- Scrape the muller with the palette knife, scrape the ring of built up paint into the centre, wipe the palette knife off on the bottom of the muller.
- Put the muller on the paint pile and put down the palette knife and begin grinding again.
You get into a rhythm of stopping, switching hands and starting again.
Putting Your Finished Paint into Tubes
To store your paint you will need to put it in a container with no air gap in it, like an empty paint tube. Scrape the paint up with your palette knife and scrape it into the open end of the tube. Tap the lid of the filled paint tube very gently a few times on the table to get the paint to settle to the cap end, the tube is soft and can be damaged so do it lightly. Pinch the tube-end up to the bottom of the paint. Fold over the edge against a palette knife 3 or more times. To see more on filling oil paint tubes, see our earlier article Filling Your Own Oil Paint Tubes.
You can label with anything but you can make a nice hand-painted label with a strip of gessoed canvas. If you stretch your own canvas it’s a way to use up any primed canvas scraps. A piece about 10.5 x 2.5 cm works well for our 60 ml empty tubes. Glue the strip on with overlapped ends, around the top edge of the tube. I use PVA, but other glues will work. Leaving room in the top half of your label for the paint strip, you can write the paint info on using a Sharpie Permanent Marker, as some other fine liners will smear with solvent. I include pigment name and number and source, the oil, the amount of time it was ground and ratio of pigment to oil, and the date. Then paint a swatch around the top, using the paint left on the slab. Painting a thick layer and next to that a thin layer may show your colour better. You may want to change your gloves before starting or you may end up with paint all over everything you touch.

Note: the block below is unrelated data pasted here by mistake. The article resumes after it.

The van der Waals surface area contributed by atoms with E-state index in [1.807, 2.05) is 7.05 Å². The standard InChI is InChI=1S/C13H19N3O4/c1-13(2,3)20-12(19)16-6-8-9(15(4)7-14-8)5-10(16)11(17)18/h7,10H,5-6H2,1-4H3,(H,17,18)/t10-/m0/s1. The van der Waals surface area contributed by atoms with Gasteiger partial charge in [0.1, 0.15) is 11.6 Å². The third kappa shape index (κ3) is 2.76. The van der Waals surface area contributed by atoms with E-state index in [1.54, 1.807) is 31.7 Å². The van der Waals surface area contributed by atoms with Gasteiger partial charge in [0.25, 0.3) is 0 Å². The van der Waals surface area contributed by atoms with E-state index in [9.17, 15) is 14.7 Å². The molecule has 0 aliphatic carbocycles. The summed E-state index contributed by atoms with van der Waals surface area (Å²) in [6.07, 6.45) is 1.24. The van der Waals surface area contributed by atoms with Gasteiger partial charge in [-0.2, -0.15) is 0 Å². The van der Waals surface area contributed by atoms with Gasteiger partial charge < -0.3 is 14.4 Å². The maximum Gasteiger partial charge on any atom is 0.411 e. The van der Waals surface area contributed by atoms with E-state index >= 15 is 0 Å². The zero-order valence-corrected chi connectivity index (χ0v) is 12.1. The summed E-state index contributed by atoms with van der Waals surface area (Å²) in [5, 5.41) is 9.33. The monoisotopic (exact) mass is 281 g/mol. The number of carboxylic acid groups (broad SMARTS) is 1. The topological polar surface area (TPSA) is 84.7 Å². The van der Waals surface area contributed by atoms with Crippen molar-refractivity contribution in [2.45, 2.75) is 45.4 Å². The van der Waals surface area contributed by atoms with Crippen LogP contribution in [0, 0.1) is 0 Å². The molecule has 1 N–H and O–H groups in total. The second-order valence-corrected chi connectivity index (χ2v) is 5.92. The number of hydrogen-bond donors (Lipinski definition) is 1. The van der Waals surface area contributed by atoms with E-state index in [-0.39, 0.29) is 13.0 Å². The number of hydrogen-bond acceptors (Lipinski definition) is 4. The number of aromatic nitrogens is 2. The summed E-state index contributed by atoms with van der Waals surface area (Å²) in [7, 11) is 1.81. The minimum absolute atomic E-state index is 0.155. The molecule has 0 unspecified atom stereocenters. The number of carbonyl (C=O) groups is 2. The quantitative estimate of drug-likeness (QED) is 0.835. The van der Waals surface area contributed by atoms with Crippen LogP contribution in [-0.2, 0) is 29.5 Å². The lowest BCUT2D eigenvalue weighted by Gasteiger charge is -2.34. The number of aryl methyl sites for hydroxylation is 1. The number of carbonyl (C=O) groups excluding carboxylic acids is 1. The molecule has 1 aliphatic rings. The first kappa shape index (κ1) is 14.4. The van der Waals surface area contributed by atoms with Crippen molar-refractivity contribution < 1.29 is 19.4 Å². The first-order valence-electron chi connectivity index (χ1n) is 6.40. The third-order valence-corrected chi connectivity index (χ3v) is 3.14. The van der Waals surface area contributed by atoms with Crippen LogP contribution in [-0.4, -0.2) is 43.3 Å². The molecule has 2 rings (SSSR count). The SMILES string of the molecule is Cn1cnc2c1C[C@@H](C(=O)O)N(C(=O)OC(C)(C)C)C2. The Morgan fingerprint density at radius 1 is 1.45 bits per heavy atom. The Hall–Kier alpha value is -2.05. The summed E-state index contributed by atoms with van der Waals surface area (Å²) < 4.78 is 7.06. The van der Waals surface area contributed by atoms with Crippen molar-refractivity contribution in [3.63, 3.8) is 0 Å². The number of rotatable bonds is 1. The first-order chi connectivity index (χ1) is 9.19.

Be sure to clean your muller, slab, and palette knife right away with solvent and then soap to prevent any oil paint drying on the slab and thereby filling in and smoothing out your etched surface or having colour left on it to contaminate your next colour of paint.
Making Ultramarine Blue with Linseed Oil
These are images from making Ultramarine Blue oil paint with linseed oil a few weeks earlier.
Although I didn’t have any trouble getting the Ultramarine Blue (red shade) to mix with the linseed oil, I will be making the same blue paint but with poppy oil next week, to see if that is indeed better.
The Body of Handmade Paint
Hand grinding oil paint usually produces a softer paint than you get in a commercially made tube because it is too hard to use a muller on super stiff paint. But you can make a stiffer paint if you work it with a palette knife only.
To make the Van Dyck Brown took 45 g pigment to 40 g cold-pressed linseed oil. Van Dyck Brown is also called Kassel Earth and it is generally manufactured with about 70 parts oil to 100 parts pigment. To get mine to grind by hand I had to use about 90 parts oil to 100 parts pigment. Although I could have kept adding more pigment because the paint softened as it was ground, I could probably only get it down to 80 or 85:100. So it would still be a bit oilier and softer than paint put through a triple roll mill.
How Much Oil Paint Does Each Pigment Make?